WASHINGTON (Army News Service, March 3, 2009) - More than a 140 Soldiers took their lives last year making 2008 the worst in the Army's history for preventable suicides. And, so far in 2009 the Army has confirmed seven suicides along with 19 other deaths which are presently under investigation.

To combat the growing numbers and make Soldiers aware of how they can recognize and prevent the possible suicide of a battle buddy, stand-downs are presently being conducted Army-wide through March 15 with follow-on chain-teaching from March 15 through June 15.

The Pentagon last week conducted its stand-down highlighting ways in which a Soldier might recognize the warning signs of a buddy or family member who is considering suicide. Through an interactive video, the audience was presented with different vignettes, then the video was stopped while several options were given to the viewers who exchanged their thoughts on what they thought was the correct response.

"The new video we're using is called 'Beyond the Front' is an interactive video. The intent is to learn from the experiences we share collectively," Morales said. "There's a lot to learn from Soldiers, Department of Army civilians and family members who have been in that position and we are leveraging those experiences to educate ourselves even better."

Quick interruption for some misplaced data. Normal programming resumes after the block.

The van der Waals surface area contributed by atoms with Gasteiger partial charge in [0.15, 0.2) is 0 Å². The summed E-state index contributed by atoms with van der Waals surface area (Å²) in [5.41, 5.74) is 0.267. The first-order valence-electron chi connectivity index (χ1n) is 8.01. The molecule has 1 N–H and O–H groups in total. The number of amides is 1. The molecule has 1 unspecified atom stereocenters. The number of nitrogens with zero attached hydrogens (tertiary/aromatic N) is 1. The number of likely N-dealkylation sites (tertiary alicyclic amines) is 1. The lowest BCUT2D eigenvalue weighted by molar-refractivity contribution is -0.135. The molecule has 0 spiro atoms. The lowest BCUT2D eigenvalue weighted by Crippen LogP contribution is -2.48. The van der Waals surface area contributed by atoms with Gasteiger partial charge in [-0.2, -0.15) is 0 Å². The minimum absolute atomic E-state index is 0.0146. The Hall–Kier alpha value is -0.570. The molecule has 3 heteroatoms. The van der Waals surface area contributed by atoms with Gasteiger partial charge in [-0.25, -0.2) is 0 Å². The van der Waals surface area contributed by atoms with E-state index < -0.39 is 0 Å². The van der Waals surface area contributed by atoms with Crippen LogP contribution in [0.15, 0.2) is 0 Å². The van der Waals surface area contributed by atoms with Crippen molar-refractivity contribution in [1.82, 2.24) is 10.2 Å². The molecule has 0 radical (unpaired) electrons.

"The intent has been to address those key things that leadership thinks are of value for Soldiers to know and that is recognize warning signs and risk factors of those persons who might be considering suicide," said Walter Morales, Army Suicide Prevention Program Manager.

In addition to the video the chain-teaching awareness briefs also include a laminated "ACE" of hearts playing card and suicide prevention training tip card.

"ACE is the suicide prevention model for the Army. It stands for 'Ask, Care and Escort,'" Morales said. "Have the courage to ask, 'are you thinking of killing yourself'' without being judgmental. The 'C' stands for Care - remove any means the Soldier or family member may use to kill themselves with such as weapons, medications and so forth, be calm and don't use force but listen to help them feel relief. The 'E' means to escort your buddy through the chain of command or the chaplain or a health care provider. Our intent is to intervene as quickly as possible when we see warning signs."

Most suicides and suicide attempts are reactions to intense feelings of loneliness, worthlessness, hopelessness, helplessness and guilt. It also includes depression for at least two weeks and may have symptoms such as overwhelming sadness, changing appetite or notable weight gain or loss, disturbed sleep patterns, fatigue, fear of abandonment by those close to the individual and decreased interest in pleasurable activities.